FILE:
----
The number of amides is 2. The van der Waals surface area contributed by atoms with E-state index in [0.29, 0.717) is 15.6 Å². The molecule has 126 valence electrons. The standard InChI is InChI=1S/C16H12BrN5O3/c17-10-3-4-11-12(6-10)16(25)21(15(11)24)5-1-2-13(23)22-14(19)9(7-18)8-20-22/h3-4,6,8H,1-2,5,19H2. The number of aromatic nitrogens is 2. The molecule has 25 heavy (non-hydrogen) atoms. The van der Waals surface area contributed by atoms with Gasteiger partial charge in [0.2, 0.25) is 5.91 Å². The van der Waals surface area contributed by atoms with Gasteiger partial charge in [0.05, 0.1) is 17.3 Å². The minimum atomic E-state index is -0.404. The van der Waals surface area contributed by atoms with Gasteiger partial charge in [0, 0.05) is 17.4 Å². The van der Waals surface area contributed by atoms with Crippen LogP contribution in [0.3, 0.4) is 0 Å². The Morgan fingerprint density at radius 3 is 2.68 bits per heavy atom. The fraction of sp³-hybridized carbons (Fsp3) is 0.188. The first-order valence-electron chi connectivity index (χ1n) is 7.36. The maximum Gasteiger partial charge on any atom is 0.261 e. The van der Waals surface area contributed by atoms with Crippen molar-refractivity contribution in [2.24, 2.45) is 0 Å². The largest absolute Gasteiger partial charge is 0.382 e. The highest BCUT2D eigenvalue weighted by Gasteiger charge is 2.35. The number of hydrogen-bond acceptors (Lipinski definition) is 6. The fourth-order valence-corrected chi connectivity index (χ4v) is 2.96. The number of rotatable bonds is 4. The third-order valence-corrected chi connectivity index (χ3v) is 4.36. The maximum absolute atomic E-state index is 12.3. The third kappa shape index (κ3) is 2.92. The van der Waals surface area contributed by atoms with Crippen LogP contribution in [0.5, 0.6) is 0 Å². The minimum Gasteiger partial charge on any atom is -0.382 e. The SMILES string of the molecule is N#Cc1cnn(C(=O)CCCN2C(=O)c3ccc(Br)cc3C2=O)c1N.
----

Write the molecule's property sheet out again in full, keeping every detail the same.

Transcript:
The number of amides is 2. The van der Waals surface area contributed by atoms with E-state index in [0.29, 0.717) is 15.6 Å². The molecule has 126 valence electrons. The standard InChI is InChI=1S/C16H12BrN5O3/c17-10-3-4-11-12(6-10)16(25)21(15(11)24)5-1-2-13(23)22-14(19)9(7-18)8-20-22/h3-4,6,8H,1-2,5,19H2. The number of aromatic nitrogens is 2. The molecule has 25 heavy (non-hydrogen) atoms. The van der Waals surface area contributed by atoms with Gasteiger partial charge in [0.2, 0.25) is 5.91 Å². The van der Waals surface area contributed by atoms with Gasteiger partial charge in [0.05, 0.1) is 17.3 Å². The minimum atomic E-state index is -0.404. The van der Waals surface area contributed by atoms with Gasteiger partial charge in [0, 0.05) is 17.4 Å². The van der Waals surface area contributed by atoms with Crippen LogP contribution in [0.3, 0.4) is 0 Å². The Morgan fingerprint density at radius 3 is 2.68 bits per heavy atom. The fraction of sp³-hybridized carbons (Fsp3) is 0.188. The first-order valence-electron chi connectivity index (χ1n) is 7.36. The maximum Gasteiger partial charge on any atom is 0.261 e. The van der Waals surface area contributed by atoms with Crippen molar-refractivity contribution in [2.24, 2.45) is 0 Å². The largest absolute Gasteiger partial charge is 0.382 e. The highest BCUT2D eigenvalue weighted by Gasteiger charge is 2.35. The number of hydrogen-bond acceptors (Lipinski definition) is 6. The fourth-order valence-corrected chi connectivity index (χ4v) is 2.96. The number of rotatable bonds is 4. The third-order valence-corrected chi connectivity index (χ3v) is 4.36. The maximum absolute atomic E-state index is 12.3. The third kappa shape index (κ3) is 2.92. The van der Waals surface area contributed by atoms with Crippen LogP contribution in [0.5, 0.6) is 0 Å². The minimum Gasteiger partial charge on any atom is -0.382 e. The SMILES string of the molecule is N#Cc1cnn(C(=O)CCCN2C(=O)c3ccc(Br)cc3C2=O)c1N.